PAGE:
Sometimes it is very useful to use gdb to change the value of a program variable, and this command will do this. For example, if you have an int variable x, the gdb command

set variable x = 12

will change x's value to 12.

4.4  The call Command

You can use this function to call a function in your program during execution. Typically you do this with a function which you've written for debugging purposes, e.g. to print out a linked list.


(gdb) call x()

Make sure to reemmber to type the parentheses, even if there are no arguments.

4.4.1  The define Command

This saves you typing. You can put together one or more commands into a macro. For instance, recall our example from above,

printf "X = %d, Y = %d\n",X,Y

If you wanted to frequently use this command during your debugging session, you could do:

(gdb) define pxy
Type commands for definition of "pxy".
End with a line saying just "end".
>printf "%X = %d, Y = %d\n",X,Y

Then you could invoke it just by typing ``pxy''.

4.5  Effect of Recompiling the Source Without Exiting gdb

As you know, a debugging session consists of compiling, then debugging, then editing, then recompiling, then debugging, then editing, then recompiling...

A key point is that you should not exit gdb before recompiling. After recompiling, when you issue the r command to rerun your program, gdb will notice that the source file is now newer than the binary executable file which it had been using, and thus will automatically reload the new binary before the rerun. Since it takes time to start gdb from scratch, it's much easier to stay in gdb between compiles, rather than exiting and then starting it up again.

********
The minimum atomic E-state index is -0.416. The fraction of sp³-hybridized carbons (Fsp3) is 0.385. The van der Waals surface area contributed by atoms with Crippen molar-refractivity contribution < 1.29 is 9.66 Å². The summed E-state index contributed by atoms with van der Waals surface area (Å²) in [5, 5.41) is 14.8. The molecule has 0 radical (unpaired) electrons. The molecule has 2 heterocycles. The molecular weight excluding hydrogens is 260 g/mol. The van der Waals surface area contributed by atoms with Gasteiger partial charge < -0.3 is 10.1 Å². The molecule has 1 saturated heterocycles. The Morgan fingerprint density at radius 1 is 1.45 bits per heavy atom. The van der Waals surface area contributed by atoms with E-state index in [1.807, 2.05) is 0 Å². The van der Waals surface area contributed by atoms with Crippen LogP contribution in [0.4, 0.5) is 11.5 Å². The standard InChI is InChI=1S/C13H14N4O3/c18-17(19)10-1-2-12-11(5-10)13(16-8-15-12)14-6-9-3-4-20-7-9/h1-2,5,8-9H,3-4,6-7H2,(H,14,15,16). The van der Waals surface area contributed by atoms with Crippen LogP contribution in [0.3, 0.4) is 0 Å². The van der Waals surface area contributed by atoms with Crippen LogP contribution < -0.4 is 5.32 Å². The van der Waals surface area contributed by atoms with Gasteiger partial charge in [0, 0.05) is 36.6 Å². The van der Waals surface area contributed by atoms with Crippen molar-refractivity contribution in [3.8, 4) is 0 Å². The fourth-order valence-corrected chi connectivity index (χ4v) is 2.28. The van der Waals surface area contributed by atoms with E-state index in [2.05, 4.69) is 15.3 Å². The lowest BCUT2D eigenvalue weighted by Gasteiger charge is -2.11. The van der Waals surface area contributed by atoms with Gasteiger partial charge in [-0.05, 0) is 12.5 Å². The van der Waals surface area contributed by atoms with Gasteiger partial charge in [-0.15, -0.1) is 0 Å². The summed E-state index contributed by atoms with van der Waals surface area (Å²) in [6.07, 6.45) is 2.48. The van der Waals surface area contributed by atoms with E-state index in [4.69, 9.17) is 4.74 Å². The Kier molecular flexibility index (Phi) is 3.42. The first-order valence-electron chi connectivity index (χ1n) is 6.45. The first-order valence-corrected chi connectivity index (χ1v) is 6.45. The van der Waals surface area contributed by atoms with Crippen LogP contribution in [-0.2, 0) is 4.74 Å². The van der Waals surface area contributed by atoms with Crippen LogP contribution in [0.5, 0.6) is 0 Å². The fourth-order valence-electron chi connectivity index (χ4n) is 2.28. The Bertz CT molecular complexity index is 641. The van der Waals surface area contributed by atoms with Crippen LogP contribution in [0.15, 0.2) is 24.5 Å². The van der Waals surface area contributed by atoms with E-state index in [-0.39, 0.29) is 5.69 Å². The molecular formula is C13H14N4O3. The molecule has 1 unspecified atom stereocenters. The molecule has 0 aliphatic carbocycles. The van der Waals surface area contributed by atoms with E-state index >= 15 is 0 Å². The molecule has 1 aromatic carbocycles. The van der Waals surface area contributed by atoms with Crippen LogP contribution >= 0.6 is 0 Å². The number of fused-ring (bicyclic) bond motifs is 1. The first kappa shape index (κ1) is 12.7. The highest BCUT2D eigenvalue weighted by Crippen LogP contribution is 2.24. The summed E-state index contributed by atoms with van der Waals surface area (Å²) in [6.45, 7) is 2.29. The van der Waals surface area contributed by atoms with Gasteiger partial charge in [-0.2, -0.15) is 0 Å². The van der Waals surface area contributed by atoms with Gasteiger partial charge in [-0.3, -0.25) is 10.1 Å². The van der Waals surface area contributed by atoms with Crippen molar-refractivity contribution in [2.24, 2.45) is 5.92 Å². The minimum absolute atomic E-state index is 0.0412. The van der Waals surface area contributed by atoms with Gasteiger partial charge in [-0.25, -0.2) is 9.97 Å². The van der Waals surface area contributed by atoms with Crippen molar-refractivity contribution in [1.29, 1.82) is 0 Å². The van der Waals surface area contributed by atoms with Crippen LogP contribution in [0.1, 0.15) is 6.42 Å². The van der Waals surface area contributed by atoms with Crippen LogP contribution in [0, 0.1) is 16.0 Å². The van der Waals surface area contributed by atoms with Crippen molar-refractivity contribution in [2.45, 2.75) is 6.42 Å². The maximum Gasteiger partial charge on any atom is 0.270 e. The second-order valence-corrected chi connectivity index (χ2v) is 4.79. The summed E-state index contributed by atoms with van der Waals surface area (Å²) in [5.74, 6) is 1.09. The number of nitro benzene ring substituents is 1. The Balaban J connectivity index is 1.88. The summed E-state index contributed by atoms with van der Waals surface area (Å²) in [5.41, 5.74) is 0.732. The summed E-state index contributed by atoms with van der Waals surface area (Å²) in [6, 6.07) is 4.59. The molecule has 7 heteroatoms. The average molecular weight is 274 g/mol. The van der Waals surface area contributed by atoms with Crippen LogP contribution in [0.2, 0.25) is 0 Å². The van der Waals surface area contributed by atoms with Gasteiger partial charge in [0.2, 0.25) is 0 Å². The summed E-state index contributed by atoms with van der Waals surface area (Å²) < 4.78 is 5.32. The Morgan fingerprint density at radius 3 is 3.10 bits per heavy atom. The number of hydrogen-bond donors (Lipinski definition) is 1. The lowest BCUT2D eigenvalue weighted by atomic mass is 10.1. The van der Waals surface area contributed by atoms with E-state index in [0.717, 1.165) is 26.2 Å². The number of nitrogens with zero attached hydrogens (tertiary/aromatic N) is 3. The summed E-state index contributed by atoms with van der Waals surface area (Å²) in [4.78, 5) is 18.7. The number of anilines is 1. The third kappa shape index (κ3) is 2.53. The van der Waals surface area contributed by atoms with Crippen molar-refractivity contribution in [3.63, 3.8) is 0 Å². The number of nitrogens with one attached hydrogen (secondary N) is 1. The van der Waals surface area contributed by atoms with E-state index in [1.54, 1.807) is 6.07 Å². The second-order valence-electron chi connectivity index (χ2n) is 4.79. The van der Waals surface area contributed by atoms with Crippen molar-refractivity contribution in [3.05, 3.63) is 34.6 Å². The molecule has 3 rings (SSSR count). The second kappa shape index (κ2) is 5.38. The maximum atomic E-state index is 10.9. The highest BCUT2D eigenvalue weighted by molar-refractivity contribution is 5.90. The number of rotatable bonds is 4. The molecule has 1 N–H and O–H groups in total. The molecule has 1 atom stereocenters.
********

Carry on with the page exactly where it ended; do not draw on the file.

4.6  A gdb Example

In this section we will introduce gdb by showing a script file record of its use on an actual program.In order to distinguish between line numbers in the script file from line numbers within the C source files, I have placed a `g' at the beginning of each of the former. For example, Line g56 means Line 56 within the script file, not Line 56 within one of the C source files.)

First, use cat to show the program source files:


  g2  mole.matloff% cat Main.c
  g5  /* prime-number finding program
  g7     will (after bugs are fixed) report a list of all primes which are
  g8     less than or equal to the user-supplied upper bound
 g10     riddled with errors! */
 g14  #include "Defs.h"
 g17  int Prime[MaxPrimes],  /* Prime[I] will be 1 if I is prime, 0 otherwi */
 g18      UpperBound;  /* we will check all number up through this one for
 g19                      primeness */
 g22  main()
 g24  {  int N;
 g26     printf("enter upper bound\n");
 g27     scanf("%d",UpperBound);
 g29     Prime[2] = 1;
 g31     for (N = 3; N <= UpperBound; N += 2)
 g32        CheckPrime();
 g33        if (Prime[N]) printf("%d is a prime\n",N);
 g34  }
 g36  mole.matloff% 
 g37  mole.matloff% 
 g38  mole.matloff% 
 g39  mole.matloff% cat CheckPrimes.c
 g40  cat: CheckPrimes.c: No such file or directory
 g41  mole.matloff% cat CheckPrime.c
 g44  #include "Defs.h"
 g45  #include "Externs.h"
 g48  CheckPrime(K)
 g49     int K;
 g51  {  int J;
 g53     /* the plan:  see if J divides K, for all values J which are
 g55           (a) themselves prime (no need to try J if it is nonprime), and
 g56           (b) less than or equal to sqrt(K) (if K has a divisor larger
 g57               than this square root, it must also have a smaller one,